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Author (up) Friedman, J.; Korman, M. pdf  url
doi  openurl
  Title Observation of an expert model induces a skilled movement coordination pattern in a single session of intermittent practice Type Journal Article
  Year 2019 Publication Scientific Reports Abbreviated Journal Sci Rep  
  Volume 9 Issue 1 Pages 4609  
  Keywords  
  Abstract We tested how observation of a skilled pattern of planar movements can assist in the learning of a new motor skill, which otherwise requires rigorous long-term practice to achieve fast and smooth performance. Sixty participants performed a sequence of planar hand movements on pre-test, acquisition, post-test and 24 h post-training blocks, under 1 of 4 conditions: an observation group (OG), a slowed observation group (SOG), a random motion control group (RMCG) and a double physical training control group (DPTCG). The OG and SOG observed an expert model's right hand performing the study task intermittently throughout acquisition, RMCG observed random dots movement instead of a model. Participants in the DPTCG received extra physical practice trials instead of the visually observed trials. Kinematic analysis revealed that only in conditions with observation of an expert model there was an instant robust improvement in motor planning of the task. This step-wise improvement was not only persistent in post-training retests but was also apparently implicit and subject to further incremental improvements in movement strategy over the period of 24 hours. The rapid change in motor strategy was accompanied by a transient within-session increase in spatial error for the observation groups, but this went away by 24 h post-training. We suggest that observation of hand movements of an expert model coaligned with self-produced movements during training can significantly condense the time-course of ecologically relevant drawing/writing skill mastery.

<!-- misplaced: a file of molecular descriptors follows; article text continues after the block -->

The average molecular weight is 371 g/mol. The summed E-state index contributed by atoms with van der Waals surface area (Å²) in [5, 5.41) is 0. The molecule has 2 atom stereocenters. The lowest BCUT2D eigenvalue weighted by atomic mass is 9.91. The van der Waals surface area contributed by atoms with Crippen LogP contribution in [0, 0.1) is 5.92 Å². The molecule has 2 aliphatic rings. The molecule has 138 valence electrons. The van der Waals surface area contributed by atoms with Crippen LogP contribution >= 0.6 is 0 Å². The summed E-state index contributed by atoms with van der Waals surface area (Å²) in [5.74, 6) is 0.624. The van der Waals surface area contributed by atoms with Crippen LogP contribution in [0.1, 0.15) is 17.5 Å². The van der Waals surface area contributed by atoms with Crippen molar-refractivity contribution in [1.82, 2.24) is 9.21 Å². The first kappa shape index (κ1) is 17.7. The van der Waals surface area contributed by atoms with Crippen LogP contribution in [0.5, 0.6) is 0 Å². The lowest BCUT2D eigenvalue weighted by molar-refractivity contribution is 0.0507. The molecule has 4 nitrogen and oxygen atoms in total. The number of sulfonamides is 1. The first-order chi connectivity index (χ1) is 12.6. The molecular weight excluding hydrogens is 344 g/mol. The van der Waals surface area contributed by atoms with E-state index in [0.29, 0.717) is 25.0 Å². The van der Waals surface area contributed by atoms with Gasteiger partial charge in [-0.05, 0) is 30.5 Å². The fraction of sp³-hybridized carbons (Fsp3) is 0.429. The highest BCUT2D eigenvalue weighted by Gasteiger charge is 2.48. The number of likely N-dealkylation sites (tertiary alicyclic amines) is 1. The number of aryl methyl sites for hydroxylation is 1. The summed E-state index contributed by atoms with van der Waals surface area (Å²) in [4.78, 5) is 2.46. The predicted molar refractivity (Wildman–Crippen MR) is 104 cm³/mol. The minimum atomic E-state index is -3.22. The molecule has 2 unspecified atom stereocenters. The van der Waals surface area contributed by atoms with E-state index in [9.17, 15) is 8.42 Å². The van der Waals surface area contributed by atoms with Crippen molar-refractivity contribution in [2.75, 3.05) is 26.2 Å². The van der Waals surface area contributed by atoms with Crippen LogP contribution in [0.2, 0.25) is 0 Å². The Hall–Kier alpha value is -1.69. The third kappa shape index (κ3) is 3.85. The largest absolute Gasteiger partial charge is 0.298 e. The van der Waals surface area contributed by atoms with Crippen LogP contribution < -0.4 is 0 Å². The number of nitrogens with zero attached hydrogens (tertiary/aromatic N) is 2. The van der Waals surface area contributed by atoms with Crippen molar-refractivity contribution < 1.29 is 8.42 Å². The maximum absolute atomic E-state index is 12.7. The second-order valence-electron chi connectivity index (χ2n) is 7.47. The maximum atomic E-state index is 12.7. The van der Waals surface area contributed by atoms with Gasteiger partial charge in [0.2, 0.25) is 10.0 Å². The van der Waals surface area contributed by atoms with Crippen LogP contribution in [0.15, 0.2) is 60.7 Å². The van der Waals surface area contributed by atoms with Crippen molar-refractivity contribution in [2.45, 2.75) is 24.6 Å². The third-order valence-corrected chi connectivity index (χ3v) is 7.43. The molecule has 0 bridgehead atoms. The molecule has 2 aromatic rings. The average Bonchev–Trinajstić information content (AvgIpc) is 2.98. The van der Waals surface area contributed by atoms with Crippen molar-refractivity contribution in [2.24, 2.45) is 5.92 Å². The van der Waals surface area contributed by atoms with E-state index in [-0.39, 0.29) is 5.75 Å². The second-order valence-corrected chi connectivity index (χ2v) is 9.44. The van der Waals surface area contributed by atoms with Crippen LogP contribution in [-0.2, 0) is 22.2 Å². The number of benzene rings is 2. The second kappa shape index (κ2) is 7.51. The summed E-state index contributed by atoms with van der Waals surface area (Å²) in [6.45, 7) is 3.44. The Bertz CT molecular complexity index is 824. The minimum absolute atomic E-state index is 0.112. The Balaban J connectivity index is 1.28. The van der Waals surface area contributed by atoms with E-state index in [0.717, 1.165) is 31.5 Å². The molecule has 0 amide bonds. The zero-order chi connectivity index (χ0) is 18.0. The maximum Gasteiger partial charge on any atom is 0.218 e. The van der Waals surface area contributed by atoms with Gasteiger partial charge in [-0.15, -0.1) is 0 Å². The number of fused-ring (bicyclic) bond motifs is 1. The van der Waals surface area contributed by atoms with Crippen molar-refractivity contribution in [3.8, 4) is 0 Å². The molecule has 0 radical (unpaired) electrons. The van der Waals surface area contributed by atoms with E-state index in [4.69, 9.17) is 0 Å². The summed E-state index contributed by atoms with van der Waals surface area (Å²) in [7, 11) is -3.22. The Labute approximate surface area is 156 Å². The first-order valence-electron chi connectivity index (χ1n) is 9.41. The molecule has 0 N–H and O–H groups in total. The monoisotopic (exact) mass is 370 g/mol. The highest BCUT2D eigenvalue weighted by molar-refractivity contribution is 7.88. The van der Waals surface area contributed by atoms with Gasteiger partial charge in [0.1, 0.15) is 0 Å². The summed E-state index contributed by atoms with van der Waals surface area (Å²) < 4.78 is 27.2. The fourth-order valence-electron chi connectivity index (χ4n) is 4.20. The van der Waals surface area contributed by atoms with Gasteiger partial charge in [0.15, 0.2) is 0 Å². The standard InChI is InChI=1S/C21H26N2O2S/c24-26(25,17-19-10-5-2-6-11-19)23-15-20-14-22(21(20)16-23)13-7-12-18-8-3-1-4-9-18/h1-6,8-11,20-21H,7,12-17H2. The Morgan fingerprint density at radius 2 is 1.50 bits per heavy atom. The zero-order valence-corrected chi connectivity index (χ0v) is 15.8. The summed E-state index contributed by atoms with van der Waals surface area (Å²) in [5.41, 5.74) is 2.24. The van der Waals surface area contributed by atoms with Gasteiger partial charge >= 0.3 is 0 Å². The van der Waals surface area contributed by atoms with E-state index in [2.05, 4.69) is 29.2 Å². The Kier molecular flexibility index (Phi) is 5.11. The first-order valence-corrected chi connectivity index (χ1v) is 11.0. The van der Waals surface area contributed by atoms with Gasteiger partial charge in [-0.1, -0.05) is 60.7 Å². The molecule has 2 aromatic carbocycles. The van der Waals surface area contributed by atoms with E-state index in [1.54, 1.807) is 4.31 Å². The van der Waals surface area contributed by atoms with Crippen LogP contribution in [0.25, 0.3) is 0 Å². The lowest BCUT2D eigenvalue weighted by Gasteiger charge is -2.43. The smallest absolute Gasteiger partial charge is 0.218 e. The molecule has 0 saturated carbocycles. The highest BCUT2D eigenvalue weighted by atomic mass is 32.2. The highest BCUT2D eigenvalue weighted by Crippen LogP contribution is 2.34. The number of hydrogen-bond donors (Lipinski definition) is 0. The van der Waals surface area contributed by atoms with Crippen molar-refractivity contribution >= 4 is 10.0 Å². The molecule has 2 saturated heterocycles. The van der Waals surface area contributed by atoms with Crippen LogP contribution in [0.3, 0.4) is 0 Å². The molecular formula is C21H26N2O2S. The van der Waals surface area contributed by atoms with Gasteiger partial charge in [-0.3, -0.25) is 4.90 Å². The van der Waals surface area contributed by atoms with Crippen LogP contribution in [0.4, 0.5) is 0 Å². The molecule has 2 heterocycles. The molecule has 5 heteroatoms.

Address  
  Corporate Author Thesis  
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  Language English Summary Language Original Title  
  Series Editor Series Title Abbreviated Series Title  
  Series Volume Series Issue Edition  
  ISSN 2045-2322 ISBN Medium  
  Area Expedition Conference  
  Notes PMID:30872661 Approved no  
  Call Number Serial 94  
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Author (up) Friedman, J.; Korman, M. pdf  url
doi  openurl
  Title Offline Optimization of the Relative Timing of Movements in a Sequence Is Blocked by Retroactive Behavioral Interference Type Journal Article
  Year 2016 Publication Frontiers in Human Neuroscience Abbreviated Journal Front. Hum. Neurosci.  
  Volume 10 Issue Pages 623  
  Keywords learning; interference; consolidation; finger movements; kinematics